¶5. (C) Both the GOF and the Commission have suggested that their respective actions should not alarm us since they are only cultivation rather than import bans. We see the cultivation ban as a first step, at least by anti-GMO advocates, who will move next to ban or further restrict imports. (The environment minister's top aide told us that people have a right not to buy meat raised on biotech feed, even though she acknowledged there was no possible scientific basis for a feed based distinction.) Further, we should not be prepared to cede on cultivation because of our considerable planting seed business in Europe and because farmers, once they have had experience with biotech, become its staunchest supporters.
¶6. Country team Paris recommends that we calibrate a target retaliation list that causes some pain across the EU since this is a collective responsibility, but that also focuses in part on the worst culprits. The list should be measured rather than vicious and must be sustainable over the long term, since we should not expect an early victory.
¶7. (C) President Sarkozy noted in his address in Washington to the Joint Session of Congress that France and the United States are "allies but not aligned." Our cooperation with France on a range of issues should continue alongside our engagement with France and the EU on ag biotech (and the next generation of environmental related trade concerns.) We can manage both at the same time and should not let one set of priorities detract from the other.
PARIS 00004723 002 OF 002 Stapleton
This OP got me thinking because it mentioned Latin America. It got me thinking about how many of the illegals we are now dealing with are coming from places like Honduras. They have a had a couple coups over the last decade, I believe, and the poor number of people are quickly rising.
Let's take corn for example.
originally posted by: sheepslayer247
a reply to: neo96
I think a non-GMO solution is possible. It depends on where our priorities lie.
Let's take corn for example. We grow more than enough corn to feed the world many times over, but we waste it on HFCS as a filler in our foods and as a fuel to water down our gasoline (ethanol). On top of that, we subsidize farmers with tax-payer funds to grow crops for ethanol or non-food purposes....or to not grow at all.
Yes, there will be a loss in total production considering that non-GMO's do not have the benefit of pest/disease resistance, but we would still be able to produce enough to meet demand.
Win-win for everyone, right? Lower taxes and plenty of corn.
For in one hour such great riches came to nothing.’ Every shipmaster, all who travel by ship, sailors, and as many as trade on the sea, stood at a distance 18 and cried out when they saw the smoke of her burning, saying, ‘What is like this great city?’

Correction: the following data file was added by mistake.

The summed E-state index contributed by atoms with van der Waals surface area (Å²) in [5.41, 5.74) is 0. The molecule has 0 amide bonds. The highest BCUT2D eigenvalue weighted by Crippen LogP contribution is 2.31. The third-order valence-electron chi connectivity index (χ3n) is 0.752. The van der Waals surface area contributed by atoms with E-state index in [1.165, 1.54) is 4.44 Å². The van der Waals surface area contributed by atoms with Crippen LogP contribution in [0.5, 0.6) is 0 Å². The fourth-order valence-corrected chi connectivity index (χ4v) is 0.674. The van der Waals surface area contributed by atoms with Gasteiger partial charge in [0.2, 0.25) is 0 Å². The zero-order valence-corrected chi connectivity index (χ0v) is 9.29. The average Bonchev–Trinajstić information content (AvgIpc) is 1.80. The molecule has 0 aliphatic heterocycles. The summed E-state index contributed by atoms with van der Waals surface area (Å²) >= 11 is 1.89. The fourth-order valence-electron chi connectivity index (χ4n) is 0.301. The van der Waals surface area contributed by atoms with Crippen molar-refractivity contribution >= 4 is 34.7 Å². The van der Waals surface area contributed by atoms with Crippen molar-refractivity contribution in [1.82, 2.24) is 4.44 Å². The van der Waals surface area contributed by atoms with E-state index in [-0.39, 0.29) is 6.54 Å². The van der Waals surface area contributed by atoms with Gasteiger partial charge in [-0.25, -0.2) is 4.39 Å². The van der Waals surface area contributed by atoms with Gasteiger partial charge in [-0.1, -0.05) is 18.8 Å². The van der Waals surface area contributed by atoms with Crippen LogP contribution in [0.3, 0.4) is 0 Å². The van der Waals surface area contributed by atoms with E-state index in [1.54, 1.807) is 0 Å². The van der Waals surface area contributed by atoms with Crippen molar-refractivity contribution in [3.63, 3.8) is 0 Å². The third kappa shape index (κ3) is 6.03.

The World Mourns Babylon’s Fall
9 “The kings of the earth who committed fornication and lived luxuriously with her will weep and lament for her, when they see the smoke of her burning, 10 standing at a distance for fear of her torment, saying, ‘Alas, alas, that great city Babylon, that mighty city! For in one hour your judgment has come.’
11 “And the merchants of the earth will weep and mourn over her, for no one buys their merchandise anymore: 12 merchandise of gold and silver, precious stones and pearls, fine linen and purple, silk and scarlet, every kind of citron wood, every kind of object of ivory, every kind of object of most precious wood, bronze, iron, and marble; 13 and cinnamon and incense, fragrant oil and frankincense, wine and oil, fine flour and wheat, cattle and sheep, horses and chariots, and bodies and souls of men.
14 The fruit that your soul longed for has gone from you, and all the things which are rich and splendid have gone from you,[e] and you shall find them no more at all. 15 The merchants of these things, who became rich by her, will stand at a distance for fear of her torment, weeping and wailing, 16 and saying, ‘Alas, alas, that great city that was clothed in fine linen, purple, and scarlet, and adorned with gold and precious stones and pearls!
17 For in one hour such great riches came to nothing.’ Every shipmaster, all who travel by ship, sailors, and as many as trade on the sea, stood at a distance 18 and cried out when they saw the smoke of her burning, saying, ‘What is like this great city?’
originally posted by: neo96
a reply to: sheepslayer247
Let's take corn for example.
That is one of the worse examples possible.
Those that are pushing with 'organic' are messing with farmers BIGTIME.
It is only because of the current yields that gmo give do farmers even 'make' a living anymore.
Take a good look at the chart there.
From 1860 to the 1970s would be the 'era' of organic.
The way 'grandpa' use to do it.
With hybrids of today aka GMO corn bushells are now pushing 350 bushels.
Less land is being used.
More food is being grown.
Like I said organic isn't the way.
Because thousands of farmers are going out of the business every year.
Less land is being used every year.
The increase in yields is the only way farmers still compete with the rising land costs,rising machinery costs.
People are free to disagree.